I will join in the chorus to say that I loved this. My chile pepper wasn't hot enough and I'd prefer it spicier, so I'd add chile flakes next time and also boil down the sauce so it's more of a glaze. SO wasn't as fond of it for some reason. Served along with Nguyen's fabulous cabbage + egg stir fry - it still amazes me how much we like that dish.

                    2. Chicken and Ginger Simmered in Caramel Sauce (ItVK page 82)

                      Another recipe with Caramel Sauce, another recipe that will go into regular rotation. How come I didn’t know about these before? Only eight ingredients (including salt, water, scallion garnish, and the rice to serve it on) and less than 25 minutes start to finish. I made it with skinless, boneless chicken breasts instead of the recommended chicken thighs. Unlike the shrimp in caramel sauce, where you stir-fry the shrimp in a bit of oil and then add the sauce, the chicken is simmered directly in the sauce so it’s practically fat free. I mean, really. What more could you ask for?

                      I used half the amount of chicken but the full amount of sauce just because I’ve been loving her sauces and knew I would want more of it. Absolutely delicious. Don’t miss this one.

                      11 Replies
                      1. re: JoanN

                        Wow, does that look good JoanN. I'm linking to the on-line recipe so I can try it too:


                        1. re: JoanN

                          I was worried about making that caramel sauce when I read the procedure. Was it difficult? Scary?

                            1. re: JoanN

                              Thank you for that JoanN... I had missed your report. I have made caramel & brittle in the past but her cautions made me wary. I'm going to have to do this because there are some recipes I do want to make. Thanks for the encouragement!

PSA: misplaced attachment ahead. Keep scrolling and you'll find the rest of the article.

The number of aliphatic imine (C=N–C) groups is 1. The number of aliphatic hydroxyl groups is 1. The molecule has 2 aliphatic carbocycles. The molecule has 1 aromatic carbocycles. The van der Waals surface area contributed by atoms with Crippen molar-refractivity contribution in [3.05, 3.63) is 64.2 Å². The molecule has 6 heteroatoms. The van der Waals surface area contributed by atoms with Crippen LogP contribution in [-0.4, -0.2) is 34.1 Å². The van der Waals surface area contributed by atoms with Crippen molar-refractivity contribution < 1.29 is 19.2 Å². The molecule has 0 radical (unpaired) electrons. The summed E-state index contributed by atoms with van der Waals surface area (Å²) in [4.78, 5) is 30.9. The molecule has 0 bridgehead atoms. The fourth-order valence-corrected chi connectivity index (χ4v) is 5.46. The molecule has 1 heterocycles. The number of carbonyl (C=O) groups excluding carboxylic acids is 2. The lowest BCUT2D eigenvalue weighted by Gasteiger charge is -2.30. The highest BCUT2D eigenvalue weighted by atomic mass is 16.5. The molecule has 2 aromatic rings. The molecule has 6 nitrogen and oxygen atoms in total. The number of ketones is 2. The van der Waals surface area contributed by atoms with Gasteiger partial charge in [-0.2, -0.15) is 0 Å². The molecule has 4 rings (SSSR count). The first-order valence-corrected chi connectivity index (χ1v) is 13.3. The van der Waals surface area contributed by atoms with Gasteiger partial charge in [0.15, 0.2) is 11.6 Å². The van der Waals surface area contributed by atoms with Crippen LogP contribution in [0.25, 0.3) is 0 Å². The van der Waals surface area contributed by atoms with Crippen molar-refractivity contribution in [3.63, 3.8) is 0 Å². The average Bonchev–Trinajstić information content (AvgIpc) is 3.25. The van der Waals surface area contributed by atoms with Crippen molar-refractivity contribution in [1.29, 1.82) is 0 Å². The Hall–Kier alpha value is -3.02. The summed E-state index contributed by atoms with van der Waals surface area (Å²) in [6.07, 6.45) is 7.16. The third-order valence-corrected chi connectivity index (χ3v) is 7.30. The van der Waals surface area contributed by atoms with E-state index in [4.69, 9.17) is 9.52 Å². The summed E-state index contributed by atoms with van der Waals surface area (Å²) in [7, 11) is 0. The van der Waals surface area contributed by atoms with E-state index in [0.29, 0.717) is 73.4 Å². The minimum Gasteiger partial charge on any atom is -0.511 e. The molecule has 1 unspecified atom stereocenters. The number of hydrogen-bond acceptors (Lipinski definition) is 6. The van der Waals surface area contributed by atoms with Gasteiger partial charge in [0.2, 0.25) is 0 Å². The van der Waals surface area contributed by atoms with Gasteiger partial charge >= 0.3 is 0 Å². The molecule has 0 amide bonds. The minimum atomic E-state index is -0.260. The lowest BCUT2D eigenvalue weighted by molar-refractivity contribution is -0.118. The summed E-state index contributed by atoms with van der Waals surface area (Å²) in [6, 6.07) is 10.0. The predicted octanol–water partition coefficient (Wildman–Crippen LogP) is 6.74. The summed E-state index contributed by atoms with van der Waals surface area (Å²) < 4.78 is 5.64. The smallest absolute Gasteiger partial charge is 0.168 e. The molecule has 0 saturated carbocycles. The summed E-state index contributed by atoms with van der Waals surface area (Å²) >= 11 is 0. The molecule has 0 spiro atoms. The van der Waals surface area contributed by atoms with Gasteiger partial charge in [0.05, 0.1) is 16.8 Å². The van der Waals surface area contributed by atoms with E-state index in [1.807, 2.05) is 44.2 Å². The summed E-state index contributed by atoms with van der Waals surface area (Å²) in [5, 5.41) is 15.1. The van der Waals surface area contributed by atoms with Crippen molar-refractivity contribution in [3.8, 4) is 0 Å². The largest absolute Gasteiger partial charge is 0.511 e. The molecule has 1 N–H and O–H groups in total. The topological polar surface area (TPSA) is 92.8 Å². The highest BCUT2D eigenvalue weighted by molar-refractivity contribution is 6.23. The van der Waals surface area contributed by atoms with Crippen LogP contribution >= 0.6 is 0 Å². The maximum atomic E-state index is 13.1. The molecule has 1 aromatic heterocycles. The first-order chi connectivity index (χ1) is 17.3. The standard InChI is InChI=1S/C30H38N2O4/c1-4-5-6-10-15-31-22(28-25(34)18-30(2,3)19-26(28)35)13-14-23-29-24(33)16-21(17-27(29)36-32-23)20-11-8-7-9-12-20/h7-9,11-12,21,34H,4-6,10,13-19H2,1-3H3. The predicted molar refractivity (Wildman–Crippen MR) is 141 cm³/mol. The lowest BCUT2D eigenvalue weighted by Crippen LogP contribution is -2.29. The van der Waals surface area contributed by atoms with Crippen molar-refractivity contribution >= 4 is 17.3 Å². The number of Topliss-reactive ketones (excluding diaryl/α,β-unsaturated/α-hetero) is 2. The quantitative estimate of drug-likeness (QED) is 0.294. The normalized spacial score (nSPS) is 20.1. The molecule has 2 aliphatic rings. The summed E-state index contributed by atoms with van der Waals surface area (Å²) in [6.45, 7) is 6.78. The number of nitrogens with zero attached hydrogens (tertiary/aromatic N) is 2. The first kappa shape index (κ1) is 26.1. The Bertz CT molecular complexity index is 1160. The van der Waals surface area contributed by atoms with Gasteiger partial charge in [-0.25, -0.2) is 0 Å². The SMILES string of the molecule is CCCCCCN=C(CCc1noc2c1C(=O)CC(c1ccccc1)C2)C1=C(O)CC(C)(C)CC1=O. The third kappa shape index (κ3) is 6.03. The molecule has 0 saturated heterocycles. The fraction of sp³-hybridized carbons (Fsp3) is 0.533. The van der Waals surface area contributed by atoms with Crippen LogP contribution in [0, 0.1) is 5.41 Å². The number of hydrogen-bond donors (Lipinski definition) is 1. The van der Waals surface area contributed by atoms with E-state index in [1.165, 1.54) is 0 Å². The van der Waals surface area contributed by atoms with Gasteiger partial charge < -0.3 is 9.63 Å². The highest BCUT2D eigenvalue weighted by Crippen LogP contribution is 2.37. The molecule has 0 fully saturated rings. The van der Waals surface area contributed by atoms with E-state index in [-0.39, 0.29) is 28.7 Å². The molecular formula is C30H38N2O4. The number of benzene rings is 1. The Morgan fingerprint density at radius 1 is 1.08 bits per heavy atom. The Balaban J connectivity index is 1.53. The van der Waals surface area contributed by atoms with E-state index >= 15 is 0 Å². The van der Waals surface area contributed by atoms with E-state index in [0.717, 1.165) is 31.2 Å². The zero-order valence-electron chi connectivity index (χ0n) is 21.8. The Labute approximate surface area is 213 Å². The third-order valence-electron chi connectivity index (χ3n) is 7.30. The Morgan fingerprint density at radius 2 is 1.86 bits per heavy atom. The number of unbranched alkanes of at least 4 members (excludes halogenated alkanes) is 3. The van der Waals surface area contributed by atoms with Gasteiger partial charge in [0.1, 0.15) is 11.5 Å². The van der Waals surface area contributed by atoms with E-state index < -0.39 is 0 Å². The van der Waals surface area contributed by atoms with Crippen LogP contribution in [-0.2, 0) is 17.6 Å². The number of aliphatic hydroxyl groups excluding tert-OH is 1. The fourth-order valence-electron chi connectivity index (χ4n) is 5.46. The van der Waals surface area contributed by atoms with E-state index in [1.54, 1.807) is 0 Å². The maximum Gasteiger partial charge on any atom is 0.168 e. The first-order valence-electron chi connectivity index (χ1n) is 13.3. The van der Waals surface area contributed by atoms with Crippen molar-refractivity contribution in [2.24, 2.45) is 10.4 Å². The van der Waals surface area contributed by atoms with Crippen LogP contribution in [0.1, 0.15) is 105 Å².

2. re: Gio

                              Gio - I'm not sure what book you have, but I used Pham's method (reported where JoanN reported) and it took 5 minutes and was oh so simple, and I've not made brittle, nor much caramel, in my life!

                              1. re: MMRuth

                                I have both books now and will be using Pham's method, you can be sure!

                            3. re: JoanN

                              I made this last night and it was delicious. It would have been even better if I didn't undercook my caramel sauce. Since my sauce was lighter than called for, the final dish wasn't as brown as JoanN's. But, c'est la vie. And JoanN's hint that this is fast and easy is so on the mark. I had precut my thighs, so when I got home, I just threw all the ingredients in the pot.

                              Picture to follow later.

                              1. re: beetlebug

                                You can see how mine is lighter.

                              2. re: JoanN

                                I made this last night, and it couldn't have been easier. I used boneless chicken thighs, but think that it will taste better with bone-in thighs. And I added some white pepper as I wanted another dimension.

                                I know I complained in another thread about how I think there's too much caramel sauce in restaurant preparations of meat prepared in caramel sauce. Well, I thought that the amount of caramel sauce in this recipe was perfect, and wouldn't change a thing.

                                1. re: Miss Needle

                                  Okay. Having made both Pham and Nguyen's version, my preference is for the Pham's. It's a lot more complex, less sweet and much tastier (IMHO).

                                  And instead of using caramel sauce, I substituted jaggery instead. Worked beautifully.

                                2. re: JoanN

                                  Chicken and Ginger Simmered in Caramel Sauce - ItVK p. 82

                                  I finally got around to trying this recipe after hearing much about it. It did not disappoint. I have made this a couple times over the last few weeks and now that I have the caramel sauce made, it is a snap to pull together after work.

                                  Nguyen's extremely detailed description of how to make the caramel sauce were so thorough, I knew it would turn out. I've found this true of her Asian Tofu book too.

                                  I'll have to try Pham's recipe next to compare the two.

                                3. Poached Whole Chicken with Ginger-Lime Dipping Sauce (Pham, p. 135)